The final activities vary, depending on your children’s level in Classical Conversations, but across the Challenge levels, there are papers to complete, blue book assessments for which to prepare, and daily assignments to keep up with. Don’t neglect the other rhetorical events, either. These are their debates, individual events, speeches, and presentations. Let the students feel the importance of them as they wrap up their year’s Challenge experience and ready themselves to move on to the next phase of their lives. Keeping students motivated to complete all these tasks with birds chirping and sunshine streaming can be a very real challenge. One of the best methods I’ve found is to keep reminding the students what we are about. Milton said, “The chief end of education is to repair the ruin of our first parents.” In other words, their education helps sew together the torn fragments of relationship with God; we can know more about Him through His general revelation, His creation. All the subjects we study point us to Him. Of course, this may only inspire and motivate older students, so younger students should be reminded of the reward that awaits the completion of their hard work: summer break! Often, in the difficult spring season, I offer smaller, more frequent rewards for jobs well done because I know how hard it can be to attend, to “hold on.” These can be trips to the ice cream store, reading outside, a day at the park or zoo. Scripture reminds us that “The worker deserves his wages” (Luke 10:7 NIV), so I model that for my children by letting them reap the fruit of their labor.
Now that we have a plan for finishing strong, let’s turn our attention to next year. As parents, we need to have a vision (Proverbs 29:18) for continuing the challenging road of homeschooling through high school. So, what is a vision? Simply put, it is a snapshot of a clear and preferable future. Our role is to see that snapshot, to envision what our student’s future can look like if they continue in Classical Conversations. There are several ways to picture that vision. Visit upper level Challenge classes to see what a day looks like. Observe the richness of student-led discussion, get a glimpse into the exploration and discovery of seeing God’s created world in science. Explore the reasons behind studying various subjects like history, economics, theology, and ancient literature; read C. S. Lewis’ chapter, “On the Reading of Old Books,” in God in the Dock, or watch the Romans Road videos on CC Connected. Plan out your goals for your students. Determine what you are striving for and see how Challenge fulfills those goals. Finally, attend a three-day Practicum in your area. There is nothing like it for getting a shot in the arm of renewed energy, vision, and training.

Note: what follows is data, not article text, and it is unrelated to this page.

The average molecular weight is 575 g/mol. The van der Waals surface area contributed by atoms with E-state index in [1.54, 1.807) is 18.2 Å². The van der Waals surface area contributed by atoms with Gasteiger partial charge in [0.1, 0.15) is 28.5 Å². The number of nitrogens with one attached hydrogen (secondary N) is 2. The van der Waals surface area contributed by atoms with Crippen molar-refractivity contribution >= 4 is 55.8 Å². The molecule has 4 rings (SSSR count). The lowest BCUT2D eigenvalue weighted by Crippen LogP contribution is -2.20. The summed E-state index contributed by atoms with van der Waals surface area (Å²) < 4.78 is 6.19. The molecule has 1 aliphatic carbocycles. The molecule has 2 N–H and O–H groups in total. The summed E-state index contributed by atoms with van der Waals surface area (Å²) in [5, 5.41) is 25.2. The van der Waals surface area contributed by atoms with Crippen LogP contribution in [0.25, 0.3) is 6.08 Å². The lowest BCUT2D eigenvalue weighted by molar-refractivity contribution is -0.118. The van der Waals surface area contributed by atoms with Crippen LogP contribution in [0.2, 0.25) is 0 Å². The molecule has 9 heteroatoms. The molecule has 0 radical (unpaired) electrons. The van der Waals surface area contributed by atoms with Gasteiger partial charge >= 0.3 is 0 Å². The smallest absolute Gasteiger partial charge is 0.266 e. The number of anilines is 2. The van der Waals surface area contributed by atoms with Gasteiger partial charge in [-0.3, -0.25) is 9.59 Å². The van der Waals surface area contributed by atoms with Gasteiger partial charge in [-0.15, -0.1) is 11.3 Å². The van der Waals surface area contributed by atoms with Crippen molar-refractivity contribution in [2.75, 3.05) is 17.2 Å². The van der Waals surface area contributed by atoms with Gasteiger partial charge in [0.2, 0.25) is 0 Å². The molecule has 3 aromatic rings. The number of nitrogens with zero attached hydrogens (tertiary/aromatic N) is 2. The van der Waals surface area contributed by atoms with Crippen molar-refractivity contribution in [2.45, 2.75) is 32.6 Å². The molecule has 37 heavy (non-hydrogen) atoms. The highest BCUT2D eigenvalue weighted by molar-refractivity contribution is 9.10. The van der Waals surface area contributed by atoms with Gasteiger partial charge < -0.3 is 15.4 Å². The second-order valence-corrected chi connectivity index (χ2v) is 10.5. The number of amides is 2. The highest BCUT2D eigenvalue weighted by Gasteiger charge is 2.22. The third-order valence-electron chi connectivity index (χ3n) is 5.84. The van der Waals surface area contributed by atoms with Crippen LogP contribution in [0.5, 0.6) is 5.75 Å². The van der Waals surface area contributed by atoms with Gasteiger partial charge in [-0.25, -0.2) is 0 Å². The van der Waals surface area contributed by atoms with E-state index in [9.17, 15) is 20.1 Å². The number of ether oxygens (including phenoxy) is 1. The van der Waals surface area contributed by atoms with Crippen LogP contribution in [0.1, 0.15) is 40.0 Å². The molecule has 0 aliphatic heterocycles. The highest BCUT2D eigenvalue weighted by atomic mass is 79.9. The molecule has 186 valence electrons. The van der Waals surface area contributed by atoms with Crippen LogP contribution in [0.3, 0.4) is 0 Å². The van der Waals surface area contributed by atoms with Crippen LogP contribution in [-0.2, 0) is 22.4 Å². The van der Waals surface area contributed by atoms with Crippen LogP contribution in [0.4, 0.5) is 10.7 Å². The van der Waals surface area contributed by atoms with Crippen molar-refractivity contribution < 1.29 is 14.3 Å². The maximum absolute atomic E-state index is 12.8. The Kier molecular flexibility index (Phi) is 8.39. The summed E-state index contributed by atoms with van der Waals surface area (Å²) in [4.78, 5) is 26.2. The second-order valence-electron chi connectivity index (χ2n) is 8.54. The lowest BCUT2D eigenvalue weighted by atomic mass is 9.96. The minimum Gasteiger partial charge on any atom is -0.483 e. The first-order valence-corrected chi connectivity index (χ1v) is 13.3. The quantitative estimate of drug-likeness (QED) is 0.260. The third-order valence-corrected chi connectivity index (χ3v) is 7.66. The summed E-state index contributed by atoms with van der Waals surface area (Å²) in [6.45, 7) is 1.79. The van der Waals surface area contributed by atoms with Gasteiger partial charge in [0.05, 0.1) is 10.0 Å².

So, hold on! Don’t grow weary in doing good. Remember the things your reason has once accepted—your vision—and finish strong! “Now to him who is able to keep you from stumbling and to present you blameless before the presence of his glory with great joy, to the only God, our Savior, through Jesus Christ our Lord, be glory, majesty, dominion, and authority, before all time and now and forever. Amen” (Jude 24:25 NIV).